• David Spadavecchia

Raphael Avcioglu

Updated: Dec 17, 2019

Portrait meets psychedelic-dreamscape—that’s one of many ways to describe the collection of Raphael Avcioglu’s photography. If a Tame Impala track were to escape the speakers and sprawl across an old school projector, one could imagine it highly resembling Avcioglu’s “Nem Pole”.

Pursuing the study of graphic design and photography at Michigan State University, the influence of digital manipulation is heavy on Avcioglu’s portrait and landscape photography. From cityscapes to starry nights, to women lit up in bathtubs, Avcioglu’s work is a colourful array of industrial meets cosmic.

Bringing the “graphic” to his photographic style, Avcioglu often combines long exposure shots with vibrant edits. “Gramitix” lies on a backdrop of stars, while the forefront of the image stands apart on a translucent square of unique triangle designs.

Similarly, “Only Time Will Tell” sets digitally manufactured circles against a forested background, each circle a portal to another corner of the scene.

Avcioglu reflects the shutter speed’s ability to halt time by including circular windows that overlay the image, capturing the same background in different moments. Tendrils of fog stand still, the details of their movement so expertly captured as to convince the viewer that their immobility is illusory.

In “Fill My Bath With Colour”, a seductive woman lies in an empty bathtub clad in a string of golden party lights. A fuchsia wash ignites her eyes, matching her lingerie and colouring the tiled washroom with a Viva Las Vegas-meets-Miami Vice atmosphere. Giving “Fill My Bath With Colour” an edgy splash of neon attitude, the woman’s gaze is confrontational yet vulnerable, challenging from an empty tub as if to say, “I’m alone, let’s party—can you handle it?” As an artist Avcioglu describes himself as pressured by “self-doubt mixed with enough adrenaline to run a marathon.” Partially nocturnal, he is often awake “when the best stars are out,” which not only explains the nightlife aesthetic for much of his work, but also enables his experimentation with astro-photography.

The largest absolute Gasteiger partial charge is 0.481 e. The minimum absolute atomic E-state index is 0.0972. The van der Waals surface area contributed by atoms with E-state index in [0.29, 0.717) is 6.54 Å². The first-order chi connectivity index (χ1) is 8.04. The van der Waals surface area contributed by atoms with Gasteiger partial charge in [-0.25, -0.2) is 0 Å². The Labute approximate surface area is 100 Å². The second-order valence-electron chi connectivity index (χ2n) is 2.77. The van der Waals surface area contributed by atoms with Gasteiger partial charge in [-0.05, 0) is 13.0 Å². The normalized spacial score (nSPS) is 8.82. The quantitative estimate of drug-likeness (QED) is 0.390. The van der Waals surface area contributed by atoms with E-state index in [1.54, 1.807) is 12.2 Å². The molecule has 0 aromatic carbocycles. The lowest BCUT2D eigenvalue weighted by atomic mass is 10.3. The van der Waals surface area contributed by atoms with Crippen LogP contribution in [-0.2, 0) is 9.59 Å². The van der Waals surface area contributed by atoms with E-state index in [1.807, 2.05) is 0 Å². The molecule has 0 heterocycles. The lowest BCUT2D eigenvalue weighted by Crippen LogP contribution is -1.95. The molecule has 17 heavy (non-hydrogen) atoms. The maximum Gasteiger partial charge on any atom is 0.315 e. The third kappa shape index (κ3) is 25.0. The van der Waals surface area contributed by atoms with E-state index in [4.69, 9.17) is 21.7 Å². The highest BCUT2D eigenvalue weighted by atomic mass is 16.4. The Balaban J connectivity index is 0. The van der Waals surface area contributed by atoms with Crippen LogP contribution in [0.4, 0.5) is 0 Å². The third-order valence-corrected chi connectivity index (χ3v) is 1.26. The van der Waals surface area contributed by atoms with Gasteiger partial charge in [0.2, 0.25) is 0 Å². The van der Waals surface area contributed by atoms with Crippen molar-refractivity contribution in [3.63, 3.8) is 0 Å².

While in “The Chair Ain’t Big Enough For the Two of Us”, Avcioglu exposes his ability to resist intense editing effects, but still tends to prefer noticeable touch-ups, relenting to his need to colour the world around him and leave his mark upon it. “I feel the need to voice myself…vent through my edits.”

Take the aforementioned “Nem Pole,” for example. While the shot itself is a crisp capture of a city-sprawl, the psychedelic spillage of displaced buildings—contained within a circle in the sky—keeps the viewer entranced. Sporadic chunks of colour stain the city, a toxic looking yellow seeping from the edge of the horizon. “Nem Pole” is a testament to Avcioglu’s editing ability to transform a standard urban landscape into a colourful twist of ecstasy for the eye.

“As an artist I like to experiment with many different things, try new angles, learn new tools, acquire new accessories and have fun,” Avcioglu told InSpades. Though Avcioglu has various interests like playing the drums, painting, and watching documentaries, his main interest lies in photography.



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